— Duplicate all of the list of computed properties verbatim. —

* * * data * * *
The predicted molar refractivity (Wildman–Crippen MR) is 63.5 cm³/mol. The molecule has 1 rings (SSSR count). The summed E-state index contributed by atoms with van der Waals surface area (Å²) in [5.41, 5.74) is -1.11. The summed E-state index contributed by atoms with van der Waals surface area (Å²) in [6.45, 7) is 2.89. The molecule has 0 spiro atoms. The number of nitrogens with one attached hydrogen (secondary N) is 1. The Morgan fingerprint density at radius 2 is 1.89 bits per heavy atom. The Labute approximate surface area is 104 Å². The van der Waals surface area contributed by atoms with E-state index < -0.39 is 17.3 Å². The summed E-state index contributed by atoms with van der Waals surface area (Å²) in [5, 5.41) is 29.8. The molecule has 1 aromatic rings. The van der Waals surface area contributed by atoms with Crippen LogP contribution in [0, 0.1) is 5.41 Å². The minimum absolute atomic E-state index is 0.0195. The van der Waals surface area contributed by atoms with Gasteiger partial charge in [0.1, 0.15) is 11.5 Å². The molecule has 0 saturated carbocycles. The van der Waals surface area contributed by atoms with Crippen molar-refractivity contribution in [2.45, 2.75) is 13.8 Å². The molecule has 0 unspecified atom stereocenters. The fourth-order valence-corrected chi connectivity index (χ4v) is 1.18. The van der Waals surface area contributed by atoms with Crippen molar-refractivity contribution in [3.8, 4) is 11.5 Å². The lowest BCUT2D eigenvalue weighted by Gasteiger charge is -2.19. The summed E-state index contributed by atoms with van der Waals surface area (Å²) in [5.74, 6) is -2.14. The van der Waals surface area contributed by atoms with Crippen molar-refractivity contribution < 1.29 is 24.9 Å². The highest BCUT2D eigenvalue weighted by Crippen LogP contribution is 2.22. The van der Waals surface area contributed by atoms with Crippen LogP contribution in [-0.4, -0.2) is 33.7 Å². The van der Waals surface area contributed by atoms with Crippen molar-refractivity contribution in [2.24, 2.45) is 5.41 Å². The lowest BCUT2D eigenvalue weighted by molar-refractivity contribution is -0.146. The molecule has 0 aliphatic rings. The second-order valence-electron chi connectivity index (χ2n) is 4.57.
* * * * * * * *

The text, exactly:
The predicted molar refractivity (Wildman–Crippen MR) is 63.5 cm³/mol. The molecule has 1 rings (SSSR count). The summed E-state index contributed by atoms with van der Waals surface area (Å²) in [5.41, 5.74) is -1.11. The summed E-state index contributed by atoms with van der Waals surface area (Å²) in [6.45, 7) is 2.89. The molecule has 0 spiro atoms. The number of nitrogens with one attached hydrogen (secondary N) is 1. The Morgan fingerprint density at radius 2 is 1.89 bits per heavy atom. The Labute approximate surface area is 104 Å². The van der Waals surface area contributed by atoms with E-state index < -0.39 is 17.3 Å². The summed E-state index contributed by atoms with van der Waals surface area (Å²) in [5, 5.41) is 29.8. The molecule has 1 aromatic rings. The van der Waals surface area contributed by atoms with Crippen LogP contribution in [0, 0.1) is 5.41 Å². The minimum absolute atomic E-state index is 0.0195. The van der Waals surface area contributed by atoms with Gasteiger partial charge in [0.1, 0.15) is 11.5 Å². The molecule has 0 saturated carbocycles. The van der Waals surface area contributed by atoms with Crippen molar-refractivity contribution in [2.45, 2.75) is 13.8 Å². The molecule has 0 unspecified atom stereocenters. The fourth-order valence-corrected chi connectivity index (χ4v) is 1.18. The van der Waals surface area contributed by atoms with Crippen molar-refractivity contribution in [3.8, 4) is 11.5 Å². The lowest BCUT2D eigenvalue weighted by Gasteiger charge is -2.19. The summed E-state index contributed by atoms with van der Waals surface area (Å²) in [5.74, 6) is -2.14. The van der Waals surface area contributed by atoms with Crippen molar-refractivity contribution < 1.29 is 24.9 Å². The highest BCUT2D eigenvalue weighted by Crippen LogP contribution is 2.22. The van der Waals surface area contributed by atoms with Crippen LogP contribution in [-0.4, -0.2) is 33.7 Å². The van der Waals surface area contributed by atoms with Crippen molar-refractivity contribution in [2.24, 2.45) is 5.41 Å². The lowest BCUT2D eigenvalue weighted by molar-refractivity contribution is -0.146. The molecule has 0 aliphatic rings. The second-order valence-electron chi connectivity index (χ2n) is 4.57.